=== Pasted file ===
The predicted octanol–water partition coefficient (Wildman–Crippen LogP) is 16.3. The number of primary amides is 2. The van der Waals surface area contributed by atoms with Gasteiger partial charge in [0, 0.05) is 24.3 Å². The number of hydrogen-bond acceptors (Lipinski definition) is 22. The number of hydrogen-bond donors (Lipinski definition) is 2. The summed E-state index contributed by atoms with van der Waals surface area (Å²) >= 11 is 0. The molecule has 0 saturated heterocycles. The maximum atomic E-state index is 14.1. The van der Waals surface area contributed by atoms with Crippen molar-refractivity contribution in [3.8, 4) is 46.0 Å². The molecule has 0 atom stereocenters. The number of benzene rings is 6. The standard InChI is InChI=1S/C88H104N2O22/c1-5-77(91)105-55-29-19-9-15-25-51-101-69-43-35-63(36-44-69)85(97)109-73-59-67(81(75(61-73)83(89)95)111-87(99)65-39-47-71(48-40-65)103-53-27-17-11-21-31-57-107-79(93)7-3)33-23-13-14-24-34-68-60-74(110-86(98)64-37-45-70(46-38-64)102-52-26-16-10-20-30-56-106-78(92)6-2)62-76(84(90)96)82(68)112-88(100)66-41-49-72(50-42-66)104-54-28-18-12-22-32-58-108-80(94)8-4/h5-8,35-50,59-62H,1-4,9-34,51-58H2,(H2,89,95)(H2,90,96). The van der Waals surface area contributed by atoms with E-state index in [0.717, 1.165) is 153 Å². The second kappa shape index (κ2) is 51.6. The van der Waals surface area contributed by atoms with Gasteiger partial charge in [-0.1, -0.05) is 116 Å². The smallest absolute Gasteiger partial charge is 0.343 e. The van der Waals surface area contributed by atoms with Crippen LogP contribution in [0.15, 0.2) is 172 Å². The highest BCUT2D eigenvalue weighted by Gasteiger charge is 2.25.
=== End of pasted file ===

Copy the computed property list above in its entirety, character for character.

The predicted octanol–water partition coefficient (Wildman–Crippen LogP) is 16.3. The number of primary amides is 2. The van der Waals surface area contributed by atoms with Gasteiger partial charge in [0, 0.05) is 24.3 Å². The number of hydrogen-bond acceptors (Lipinski definition) is 22. The number of hydrogen-bond donors (Lipinski definition) is 2. The summed E-state index contributed by atoms with van der Waals surface area (Å²) >= 11 is 0. The molecule has 0 saturated heterocycles. The maximum atomic E-state index is 14.1. The van der Waals surface area contributed by atoms with Crippen molar-refractivity contribution in [3.8, 4) is 46.0 Å². The molecule has 0 atom stereocenters. The number of benzene rings is 6. The standard InChI is InChI=1S/C88H104N2O22/c1-5-77(91)105-55-29-19-9-15-25-51-101-69-43-35-63(36-44-69)85(97)109-73-59-67(81(75(61-73)83(89)95)111-87(99)65-39-47-71(48-40-65)103-53-27-17-11-21-31-57-107-79(93)7-3)33-23-13-14-24-34-68-60-74(110-86(98)64-37-45-70(46-38-64)102-52-26-16-10-20-30-56-106-78(92)6-2)62-76(84(90)96)82(68)112-88(100)66-41-49-72(50-42-66)104-54-28-18-12-22-32-58-108-80(94)8-4/h5-8,35-50,59-62H,1-4,9-34,51-58H2,(H2,89,95)(H2,90,96). The van der Waals surface area contributed by atoms with E-state index in [0.717, 1.165) is 153 Å². The second kappa shape index (κ2) is 51.6. The van der Waals surface area contributed by atoms with Gasteiger partial charge in [-0.1, -0.05) is 116 Å². The smallest absolute Gasteiger partial charge is 0.343 e. The van der Waals surface area contributed by atoms with Crippen LogP contribution in [0.15, 0.2) is 172 Å². The highest BCUT2D eigenvalue weighted by Gasteiger charge is 2.25.